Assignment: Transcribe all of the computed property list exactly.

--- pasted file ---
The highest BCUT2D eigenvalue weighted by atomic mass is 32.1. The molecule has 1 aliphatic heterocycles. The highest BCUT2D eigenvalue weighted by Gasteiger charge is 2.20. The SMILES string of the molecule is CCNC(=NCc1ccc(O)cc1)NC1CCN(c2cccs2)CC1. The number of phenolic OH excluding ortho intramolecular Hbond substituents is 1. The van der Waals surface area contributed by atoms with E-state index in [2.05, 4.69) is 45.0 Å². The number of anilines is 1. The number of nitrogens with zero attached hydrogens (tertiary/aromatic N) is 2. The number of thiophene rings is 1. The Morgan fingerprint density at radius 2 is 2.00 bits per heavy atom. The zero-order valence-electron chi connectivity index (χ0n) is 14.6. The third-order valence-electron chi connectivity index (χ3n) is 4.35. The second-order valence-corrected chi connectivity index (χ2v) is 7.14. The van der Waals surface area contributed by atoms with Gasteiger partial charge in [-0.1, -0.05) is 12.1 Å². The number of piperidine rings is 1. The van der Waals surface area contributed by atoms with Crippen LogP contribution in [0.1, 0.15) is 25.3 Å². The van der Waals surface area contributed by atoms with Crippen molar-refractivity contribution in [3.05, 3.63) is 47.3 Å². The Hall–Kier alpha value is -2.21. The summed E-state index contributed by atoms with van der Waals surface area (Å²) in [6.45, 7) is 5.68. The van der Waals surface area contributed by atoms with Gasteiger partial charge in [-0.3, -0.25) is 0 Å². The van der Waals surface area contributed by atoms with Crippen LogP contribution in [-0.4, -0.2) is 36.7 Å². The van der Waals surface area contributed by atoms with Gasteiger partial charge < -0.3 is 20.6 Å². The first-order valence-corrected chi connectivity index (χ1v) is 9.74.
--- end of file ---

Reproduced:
The highest BCUT2D eigenvalue weighted by atomic mass is 32.1. The molecule has 1 aliphatic heterocycles. The highest BCUT2D eigenvalue weighted by Gasteiger charge is 2.20. The SMILES string of the molecule is CCNC(=NCc1ccc(O)cc1)NC1CCN(c2cccs2)CC1. The number of phenolic OH excluding ortho intramolecular Hbond substituents is 1. The van der Waals surface area contributed by atoms with E-state index in [2.05, 4.69) is 45.0 Å². The number of anilines is 1. The number of nitrogens with zero attached hydrogens (tertiary/aromatic N) is 2. The number of thiophene rings is 1. The Morgan fingerprint density at radius 2 is 2.00 bits per heavy atom. The zero-order valence-electron chi connectivity index (χ0n) is 14.6. The third-order valence-electron chi connectivity index (χ3n) is 4.35. The second-order valence-corrected chi connectivity index (χ2v) is 7.14. The van der Waals surface area contributed by atoms with Gasteiger partial charge in [-0.1, -0.05) is 12.1 Å². The number of piperidine rings is 1. The van der Waals surface area contributed by atoms with Crippen LogP contribution in [0.1, 0.15) is 25.3 Å². The van der Waals surface area contributed by atoms with Crippen molar-refractivity contribution in [3.05, 3.63) is 47.3 Å². The Hall–Kier alpha value is -2.21. The summed E-state index contributed by atoms with van der Waals surface area (Å²) in [6.45, 7) is 5.68. The van der Waals surface area contributed by atoms with Gasteiger partial charge in [-0.3, -0.25) is 0 Å². The van der Waals surface area contributed by atoms with Crippen LogP contribution in [-0.4, -0.2) is 36.7 Å². The van der Waals surface area contributed by atoms with Gasteiger partial charge < -0.3 is 20.6 Å². The first-order valence-corrected chi connectivity index (χ1v) is 9.74.